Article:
Allegro pieces are generally played at middle C or an octave higher. They consist often of staccato notes and have a playful and young sounding melody.  In L’allegro, the musical parallel is profound.  The poem plays with these same elements, containing moments that are youthful and joyous and seem to be relatively fast paced and exciting.  It is a daytime melody, the words feel like warmth and sunshine and build in a crescendo until the glee filled ending which explicitly involves the sound of  music and reads like a clear and fluid melody.  The description of the Elysian Fields and the audible hymn hold a sort of cinematic quality with images of frolicking in a meadow in the summer.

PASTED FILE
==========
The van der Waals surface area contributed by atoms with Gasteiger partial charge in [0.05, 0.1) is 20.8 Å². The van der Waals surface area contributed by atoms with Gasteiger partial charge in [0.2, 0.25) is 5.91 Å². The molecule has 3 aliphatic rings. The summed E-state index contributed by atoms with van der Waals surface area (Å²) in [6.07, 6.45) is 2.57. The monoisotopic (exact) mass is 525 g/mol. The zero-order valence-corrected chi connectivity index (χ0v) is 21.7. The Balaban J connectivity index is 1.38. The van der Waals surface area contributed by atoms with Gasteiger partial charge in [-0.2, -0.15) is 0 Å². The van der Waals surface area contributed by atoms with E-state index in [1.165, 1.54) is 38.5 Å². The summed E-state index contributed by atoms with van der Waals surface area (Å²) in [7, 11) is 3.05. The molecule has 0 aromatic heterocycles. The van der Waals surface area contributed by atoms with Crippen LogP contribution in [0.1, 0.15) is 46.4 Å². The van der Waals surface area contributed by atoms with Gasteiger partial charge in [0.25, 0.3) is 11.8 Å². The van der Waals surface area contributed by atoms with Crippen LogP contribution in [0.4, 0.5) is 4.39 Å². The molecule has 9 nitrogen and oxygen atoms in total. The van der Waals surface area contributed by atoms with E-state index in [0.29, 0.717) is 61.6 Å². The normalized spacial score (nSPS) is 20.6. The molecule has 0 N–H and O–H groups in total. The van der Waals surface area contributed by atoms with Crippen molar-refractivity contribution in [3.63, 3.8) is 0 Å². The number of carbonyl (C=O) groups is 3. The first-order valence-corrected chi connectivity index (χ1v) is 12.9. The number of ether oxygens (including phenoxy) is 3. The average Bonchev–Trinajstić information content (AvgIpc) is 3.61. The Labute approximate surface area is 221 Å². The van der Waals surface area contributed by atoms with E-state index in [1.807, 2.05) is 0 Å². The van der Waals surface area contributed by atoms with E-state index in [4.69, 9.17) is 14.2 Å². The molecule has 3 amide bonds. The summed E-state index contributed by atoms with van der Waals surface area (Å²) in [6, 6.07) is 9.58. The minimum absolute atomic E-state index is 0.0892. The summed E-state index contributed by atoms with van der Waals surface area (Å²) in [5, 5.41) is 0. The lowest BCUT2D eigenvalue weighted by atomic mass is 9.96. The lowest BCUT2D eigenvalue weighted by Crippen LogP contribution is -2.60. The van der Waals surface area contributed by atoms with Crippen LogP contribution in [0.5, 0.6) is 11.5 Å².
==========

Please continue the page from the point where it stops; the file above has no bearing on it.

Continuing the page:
Il Penseroso holds the opposite musical quality, resembling something like a sonata.  It would be played at a lower octave with legato notes, slow and overlapping.  There is a certain sort of control and restrain connected to largo pieces, the notes are deep and broad and move almost like waves. The poem is essentially the same in its composition, there is a certain level of control and maturity associated with it, and it has a slow and steady rhythm throughout.  It is a night poem, dimmed by a lack of sunshine and in contrast to the crescendo of L’allegro, Il Penseroso has a diminuendo effect.  It ends not in the same sort of chaotic climax, but rather flows slowly to the end where it seems to fade.

I do not think that Milton is exclusively represented in either of the poems, but rather attempts to show the balance created from two opposite feelings. Though the poems depict very different imagery, there is an essential link between them.  However, I don’t think that an Il Moderato piece would necessarily depict Milton either.  It seems as though you need to experience the insenity of both L’Allegro and Il Penseroso to the extreme to create a silent inner Il Moderato.